27 February 2012
When a reporter quotes a source, is it permissible for the reporter to change the quote? In some cases, absolutely.
For instance cleaning up the language is perfectly acceptable. Consider this quote:
"I heard McCray -- I mean McCoy say, uhm, 'He's deceased, er dead, Jim'."
That's almost unreadable. It is a reporter's job to carefully extract the words that the source meant to say and report them, in this case:
"I heard McCoy say, 'He's dead, Jim'."
This can be especially tricky when dealing with stuttering, conversational language.
Another example is translating from one language to another. Consider this quote:
"I heard McCoy say, 'הוא מת, ג'ים'."
In places such as Europe where everyone speaks multiple languages it is not uncommon to leave quotes in the original language. However, in places where the audience cannot be expected to read a foreign language, then it is the reporter's job to carefully translate the words.
[Translation sometimes presents a problem and/or opportunity when nuance is important. President Bush was asked by the Chinese to apologize for a spying incident[?] in 2001 (this was before 9/11, back when Bush was actively trying to start a cold war with China). Bush mumbled a conditional half-apology. China decided to defuse the situation, so they translated his words as a full apology and everyone forgot the episode.[?]]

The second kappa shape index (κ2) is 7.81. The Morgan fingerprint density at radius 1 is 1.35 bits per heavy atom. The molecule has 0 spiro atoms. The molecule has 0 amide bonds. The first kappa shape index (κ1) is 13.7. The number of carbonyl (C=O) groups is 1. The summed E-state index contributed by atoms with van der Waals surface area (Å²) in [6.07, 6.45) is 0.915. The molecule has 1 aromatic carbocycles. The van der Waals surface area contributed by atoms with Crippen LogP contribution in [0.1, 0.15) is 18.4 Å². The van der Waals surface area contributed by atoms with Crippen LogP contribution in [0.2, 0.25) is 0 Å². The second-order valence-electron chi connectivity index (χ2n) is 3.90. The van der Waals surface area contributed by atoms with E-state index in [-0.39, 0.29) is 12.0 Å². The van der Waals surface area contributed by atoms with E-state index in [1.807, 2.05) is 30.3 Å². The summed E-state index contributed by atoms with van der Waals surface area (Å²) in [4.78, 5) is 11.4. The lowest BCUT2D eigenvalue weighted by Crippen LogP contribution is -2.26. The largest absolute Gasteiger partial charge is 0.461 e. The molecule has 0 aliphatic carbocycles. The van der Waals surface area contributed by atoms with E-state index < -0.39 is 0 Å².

Recently I was contacted by a reporter regarding a story he was writing about what it is like to work as a Canadian in Silicon Valley. My initial email reply contained the following:
Just for the record, I'm not a Google PR rep, so be sure that I'm presented as a Canadian geek, not a corporate spokesperson. My views do not necessarily represent those of my employer or my goldfish.
The reporter agreed to the terms and a week later during the interview I mentioned the following (the reporter had a tape recorder):
Before I came to Google I thought "Don't be evil" was just marketing, but when I got here I found it was core to the DNA of the company.
The resulting article contained the following piece of creativity:
"Before I came to Google, I thought 'don't be evil' was a marketing mantra. But the more I see of this company, the ethics behind so much of it—it's fundamentally, basically, a force for good. Mind you, I'm not a Google spokesperson. I don't speak for anyone else, not even my goldfish."
Granted, the content wasn't dramatically changed (I wasn't quoted as saying that babies are delicious). But it is disconcerting to see that what's between the quotation marks can be quietly rewritten so extensively.
The rest of The Globe and Mail's article is similar. It bears a distinct resemblance to our interview, yet seems to emanate from a parallel universe.